Paulo Sousa took the reins at FC Girondins de Bordeaux on 8th March 2019 – becoming the club’s third coach of the 2018-19 season. His start was inauspicious, as the Portuguese manager only mustered three league wins from a possible 17 – including a run of six straight losses near the end of the campaign. Nevertheless, the board stuck with Sousa, who insisted that he needed a pre-season to fully implement his system and ideas. There was obvious hesitation on the part of supporters and media alike, however, 13 weeks into the 2019-20 season and Bordeaux sit 7th in the table – two points off the European places.
The 2018-19 Ligue 1 season was a forgettable one for FC Girondins de Bordeaux. The club failed to find its footing and as a result finished the year in 14th place – its lowest league position in 14 campaigns. The symptoms of the unsmooth nature 2018 takeover of the club by American businessman Joseph DaGrosa were evident throughout the campaign. Indications of the instability became clear at the start of the season when the new owner parted ways with, then manager, Gus Poyet in August – the result of a row over transfer dealings. The Uruguayan was hastily replaced by former manager Ricardo Gomes, who failed to establish himself and was ultimately sacked in favour of Sousa – FCGB’s fourth manager in two years.
The approach to the summer transfer window deviated from that of the 2018-19 campaign, which saw the club focus on youth acquisitions. Instead, Sousa and Eduardo Macia, who is the club’s Head of Football, focused their attention on veteran players and free transfer signings.
For many, the lack of any substantial new signings represented a dereliction of duty from DaGrosa. On the surface the frustrations are understandable, as the club recouped over €27m in sales, while spending a mere €7m on player purchases. Nonetheless, it is important to note that Bordeaux’s unsuccessful season on the pitch resulted in a heavier financial burden off of it. Bordeaux missed out on UEFA Europa League television rights money and would have to endure a reduced Ligue 1 performance bonus.
With less money at his disposal and coming off a disappointing league finish, Sousa approached the 2019-20 season as one of renewal. It was imperative that he used the pre-season to create a safer and more consistent environment around the club. In order to achieve this, Sousa snapped up veterans, Mexer, Laurent Koscielny and Loris Benito – all defenders and all with years of professional experience. Moreover, he brought in then 26-year-old striker, Ui-Jo Hwang, as well as Enock Kwanteng on a free and Monaco midfielder, Youssef Aït Bennasser, on loan. It may not look like much on paper, but all of Koscielny, Mexer, Hwang and Benito rank in the top seven in most minutes played for Bordeaux this season.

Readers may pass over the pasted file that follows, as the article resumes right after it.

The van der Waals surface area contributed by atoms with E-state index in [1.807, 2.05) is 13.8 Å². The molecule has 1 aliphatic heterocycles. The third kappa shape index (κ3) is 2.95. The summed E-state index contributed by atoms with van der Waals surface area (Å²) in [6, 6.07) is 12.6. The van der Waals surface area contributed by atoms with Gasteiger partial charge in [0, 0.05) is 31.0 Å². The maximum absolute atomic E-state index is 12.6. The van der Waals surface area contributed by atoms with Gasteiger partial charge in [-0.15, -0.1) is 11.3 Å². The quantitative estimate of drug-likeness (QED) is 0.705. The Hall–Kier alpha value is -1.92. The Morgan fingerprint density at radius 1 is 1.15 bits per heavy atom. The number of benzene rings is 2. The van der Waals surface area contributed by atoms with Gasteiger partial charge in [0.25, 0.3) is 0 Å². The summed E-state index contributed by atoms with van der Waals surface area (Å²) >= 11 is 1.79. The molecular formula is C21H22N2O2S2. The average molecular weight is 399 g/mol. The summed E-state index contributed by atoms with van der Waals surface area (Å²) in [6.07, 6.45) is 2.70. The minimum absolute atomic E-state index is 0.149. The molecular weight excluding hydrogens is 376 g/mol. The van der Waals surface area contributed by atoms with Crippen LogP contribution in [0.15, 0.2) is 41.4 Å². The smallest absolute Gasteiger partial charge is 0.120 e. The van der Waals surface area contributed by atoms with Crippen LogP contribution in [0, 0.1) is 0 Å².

In terms of on-field adjustments, Sousa has Bordeaux playing a slightly unconventional 3-4-2-1 formation going forward, which transitions into a fluid 4-4-2/5-3-1 shape in defence. In going with three at the back, Sousa has been able to provide more cover for Koscielny against the league’s pacier forwards, while in the process ensuring his side benefits from the former French international’s experience and leadership. It’s this experience, as well as reliability, that Sousa seems to value most, as he tries to re-establish the club as one of France’s top sides. In keeping with this approach, along with Koscielny, 34-year-old Jimmy Briand gets regular starts up front, supported by Hwang and 28-year-old, Nicolas De Préville. Combined, the three forwards have an average age of 30, but at present are one, two and three for the club in goals scored.
The one position where Sousa seems willing to give youth a chance is in central midfield, where 19-year-old, Aurélien Tchouaméni, has flourished, in large part thanks to the stellar play of his partner Otávio. The Brazilian has arguably been Bordeaux’s best player this season and one of the standout performers in Ligue 1. At present the midfielder sits sixth in the league in total passes, and third in tackles, while at the same time acting as the club’s metronome in midfield. Otávio was purchased by the club in 2017 for €2m from Club Athlético Paranaense and despite starting most of last season, seems to finally be hitting his stride in the French league.
However, Sousa’s most surprising personnel decision has been his reinvention of François Kamano (and Samuel Kalu) as a wing-back(s). The 23-year-old forward led Bordeaux in goals last season and was rumoured to be on his way out in the summer. However, a move never materialised and at the start of the campaign it seemed as though he would be surplus to requirements. Contrarily, the Guinean international has become one of the club’s most reliable offensive contributors from out-wide.
There is a great deal of work still to be done at Bordeaux and it is unclear what type of financial investment the new ownership is willing to provide. The on-field turbulence that partnered DaGrosa’s takeover was notable and it was integral that Bordeaux steadied the ship as they genuinely risked allowing constant turmoil to draw them into a relegation scrap this season. A healthy and reliable atmosphere, whilst more boring for football reporters, is essential in the growth, or rebirth, of any club and its this stability that Sousa has brought to Bordeaux to begin his first full season with FCGB in quiet contention for Europe.